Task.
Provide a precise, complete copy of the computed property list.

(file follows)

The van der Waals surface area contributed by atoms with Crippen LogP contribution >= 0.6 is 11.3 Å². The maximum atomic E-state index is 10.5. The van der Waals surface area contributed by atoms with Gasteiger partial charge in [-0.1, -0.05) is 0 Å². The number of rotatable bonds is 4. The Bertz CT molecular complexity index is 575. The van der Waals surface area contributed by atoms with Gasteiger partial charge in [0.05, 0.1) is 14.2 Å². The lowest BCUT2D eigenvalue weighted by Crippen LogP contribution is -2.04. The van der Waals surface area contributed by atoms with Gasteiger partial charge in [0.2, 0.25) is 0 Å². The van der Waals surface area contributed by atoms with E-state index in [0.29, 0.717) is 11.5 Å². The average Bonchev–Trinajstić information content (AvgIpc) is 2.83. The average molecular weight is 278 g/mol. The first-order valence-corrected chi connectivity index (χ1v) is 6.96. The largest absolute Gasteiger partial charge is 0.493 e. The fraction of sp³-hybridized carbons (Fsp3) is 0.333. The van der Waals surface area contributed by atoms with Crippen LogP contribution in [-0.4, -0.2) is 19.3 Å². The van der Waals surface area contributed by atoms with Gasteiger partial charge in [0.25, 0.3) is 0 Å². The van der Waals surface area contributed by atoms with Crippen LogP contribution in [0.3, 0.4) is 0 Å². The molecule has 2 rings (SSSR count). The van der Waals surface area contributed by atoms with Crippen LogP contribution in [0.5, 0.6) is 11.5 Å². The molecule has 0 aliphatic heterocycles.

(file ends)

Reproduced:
The van der Waals surface area contributed by atoms with Crippen LogP contribution >= 0.6 is 11.3 Å². The maximum atomic E-state index is 10.5. The van der Waals surface area contributed by atoms with Gasteiger partial charge in [-0.1, -0.05) is 0 Å². The number of rotatable bonds is 4. The Bertz CT molecular complexity index is 575. The van der Waals surface area contributed by atoms with Gasteiger partial charge in [0.05, 0.1) is 14.2 Å². The lowest BCUT2D eigenvalue weighted by Crippen LogP contribution is -2.04. The van der Waals surface area contributed by atoms with Gasteiger partial charge in [0.2, 0.25) is 0 Å². The van der Waals surface area contributed by atoms with E-state index in [0.29, 0.717) is 11.5 Å². The average Bonchev–Trinajstić information content (AvgIpc) is 2.83. The average molecular weight is 278 g/mol. The first-order valence-corrected chi connectivity index (χ1v) is 6.96. The largest absolute Gasteiger partial charge is 0.493 e. The fraction of sp³-hybridized carbons (Fsp3) is 0.333. The van der Waals surface area contributed by atoms with Crippen LogP contribution in [-0.4, -0.2) is 19.3 Å². The van der Waals surface area contributed by atoms with Gasteiger partial charge in [0.25, 0.3) is 0 Å². The van der Waals surface area contributed by atoms with Crippen LogP contribution in [0.3, 0.4) is 0 Å². The molecule has 2 rings (SSSR count). The van der Waals surface area contributed by atoms with Crippen LogP contribution in [0.5, 0.6) is 11.5 Å². The molecule has 0 aliphatic heterocycles.